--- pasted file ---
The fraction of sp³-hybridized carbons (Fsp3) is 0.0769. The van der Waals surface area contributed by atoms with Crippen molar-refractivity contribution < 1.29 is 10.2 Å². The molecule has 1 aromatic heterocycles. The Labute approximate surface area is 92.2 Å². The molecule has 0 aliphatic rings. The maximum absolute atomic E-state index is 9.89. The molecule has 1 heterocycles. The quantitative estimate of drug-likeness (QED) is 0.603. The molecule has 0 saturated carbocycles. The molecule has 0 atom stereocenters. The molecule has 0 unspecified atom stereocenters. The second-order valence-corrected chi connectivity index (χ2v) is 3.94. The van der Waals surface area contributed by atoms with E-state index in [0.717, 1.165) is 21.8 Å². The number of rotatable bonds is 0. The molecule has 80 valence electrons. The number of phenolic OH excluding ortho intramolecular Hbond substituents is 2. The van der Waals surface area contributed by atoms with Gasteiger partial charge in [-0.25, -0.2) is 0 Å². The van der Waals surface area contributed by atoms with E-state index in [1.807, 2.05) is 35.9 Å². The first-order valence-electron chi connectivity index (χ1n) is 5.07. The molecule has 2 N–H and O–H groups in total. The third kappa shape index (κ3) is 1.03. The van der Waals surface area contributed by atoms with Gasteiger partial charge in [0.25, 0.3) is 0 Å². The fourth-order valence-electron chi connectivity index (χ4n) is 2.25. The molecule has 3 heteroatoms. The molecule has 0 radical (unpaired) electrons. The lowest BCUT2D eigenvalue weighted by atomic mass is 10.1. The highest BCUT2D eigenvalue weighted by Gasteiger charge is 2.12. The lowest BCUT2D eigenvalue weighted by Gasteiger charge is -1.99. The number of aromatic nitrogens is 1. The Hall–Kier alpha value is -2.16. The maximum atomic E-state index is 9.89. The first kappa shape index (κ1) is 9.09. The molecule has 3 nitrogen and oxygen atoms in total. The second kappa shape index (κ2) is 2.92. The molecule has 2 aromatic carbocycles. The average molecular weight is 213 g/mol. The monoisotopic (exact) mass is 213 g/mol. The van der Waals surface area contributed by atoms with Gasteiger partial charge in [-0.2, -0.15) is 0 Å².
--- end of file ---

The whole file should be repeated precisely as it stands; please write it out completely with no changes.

The fraction of sp³-hybridized carbons (Fsp3) is 0.0769. The van der Waals surface area contributed by atoms with Crippen molar-refractivity contribution < 1.29 is 10.2 Å². The molecule has 1 aromatic heterocycles. The Labute approximate surface area is 92.2 Å². The molecule has 0 aliphatic rings. The maximum absolute atomic E-state index is 9.89. The molecule has 1 heterocycles. The quantitative estimate of drug-likeness (QED) is 0.603. The molecule has 0 saturated carbocycles. The molecule has 0 atom stereocenters. The molecule has 0 unspecified atom stereocenters. The second-order valence-corrected chi connectivity index (χ2v) is 3.94. The van der Waals surface area contributed by atoms with E-state index in [0.717, 1.165) is 21.8 Å². The number of rotatable bonds is 0. The molecule has 80 valence electrons. The number of phenolic OH excluding ortho intramolecular Hbond substituents is 2. The van der Waals surface area contributed by atoms with Gasteiger partial charge in [-0.25, -0.2) is 0 Å². The van der Waals surface area contributed by atoms with E-state index in [1.807, 2.05) is 35.9 Å². The first-order valence-electron chi connectivity index (χ1n) is 5.07. The molecule has 2 N–H and O–H groups in total. The third kappa shape index (κ3) is 1.03. The van der Waals surface area contributed by atoms with Gasteiger partial charge in [0.25, 0.3) is 0 Å². The fourth-order valence-electron chi connectivity index (χ4n) is 2.25. The molecule has 3 heteroatoms. The molecule has 0 radical (unpaired) electrons. The lowest BCUT2D eigenvalue weighted by atomic mass is 10.1. The highest BCUT2D eigenvalue weighted by Gasteiger charge is 2.12. The lowest BCUT2D eigenvalue weighted by Gasteiger charge is -1.99. The number of aromatic nitrogens is 1. The Hall–Kier alpha value is -2.16. The maximum atomic E-state index is 9.89. The first kappa shape index (κ1) is 9.09. The molecule has 3 nitrogen and oxygen atoms in total. The second kappa shape index (κ2) is 2.92. The molecule has 2 aromatic carbocycles. The average molecular weight is 213 g/mol. The monoisotopic (exact) mass is 213 g/mol. The van der Waals surface area contributed by atoms with Gasteiger partial charge in [-0.2, -0.15) is 0 Å².